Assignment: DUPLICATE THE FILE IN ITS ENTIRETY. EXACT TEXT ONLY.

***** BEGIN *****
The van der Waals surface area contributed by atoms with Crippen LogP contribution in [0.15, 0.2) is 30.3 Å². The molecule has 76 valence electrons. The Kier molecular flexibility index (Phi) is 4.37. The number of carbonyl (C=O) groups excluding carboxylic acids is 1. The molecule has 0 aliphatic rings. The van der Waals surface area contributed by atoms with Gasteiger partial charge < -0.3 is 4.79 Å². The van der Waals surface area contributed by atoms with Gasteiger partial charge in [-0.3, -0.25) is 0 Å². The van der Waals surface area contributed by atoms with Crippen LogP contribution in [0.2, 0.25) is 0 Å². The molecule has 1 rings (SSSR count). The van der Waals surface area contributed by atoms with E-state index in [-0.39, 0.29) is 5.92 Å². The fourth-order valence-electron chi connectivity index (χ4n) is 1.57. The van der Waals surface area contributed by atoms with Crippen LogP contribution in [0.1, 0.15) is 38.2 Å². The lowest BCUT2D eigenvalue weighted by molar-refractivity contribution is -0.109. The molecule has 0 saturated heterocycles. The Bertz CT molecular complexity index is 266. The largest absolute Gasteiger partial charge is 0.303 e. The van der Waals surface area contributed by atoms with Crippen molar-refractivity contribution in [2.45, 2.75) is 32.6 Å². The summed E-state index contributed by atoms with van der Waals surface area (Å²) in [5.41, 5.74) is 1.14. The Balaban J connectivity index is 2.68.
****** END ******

The van der Waals surface area contributed by atoms with Crippen LogP contribution in [0.15, 0.2) is 30.3 Å². The molecule has 76 valence electrons. The Kier molecular flexibility index (Phi) is 4.37. The number of carbonyl (C=O) groups excluding carboxylic acids is 1. The molecule has 0 aliphatic rings. The van der Waals surface area contributed by atoms with Gasteiger partial charge < -0.3 is 4.79 Å². The van der Waals surface area contributed by atoms with Gasteiger partial charge in [-0.3, -0.25) is 0 Å². The van der Waals surface area contributed by atoms with Crippen LogP contribution in [0.2, 0.25) is 0 Å². The molecule has 1 rings (SSSR count). The van der Waals surface area contributed by atoms with E-state index in [-0.39, 0.29) is 5.92 Å². The fourth-order valence-electron chi connectivity index (χ4n) is 1.57. The van der Waals surface area contributed by atoms with Crippen LogP contribution in [0.1, 0.15) is 38.2 Å². The lowest BCUT2D eigenvalue weighted by molar-refractivity contribution is -0.109. The molecule has 0 saturated heterocycles. The Bertz CT molecular complexity index is 266. The largest absolute Gasteiger partial charge is 0.303 e. The van der Waals surface area contributed by atoms with Crippen molar-refractivity contribution in [2.45, 2.75) is 32.6 Å². The summed E-state index contributed by atoms with van der Waals surface area (Å²) in [5.41, 5.74) is 1.14. The Balaban J connectivity index is 2.68.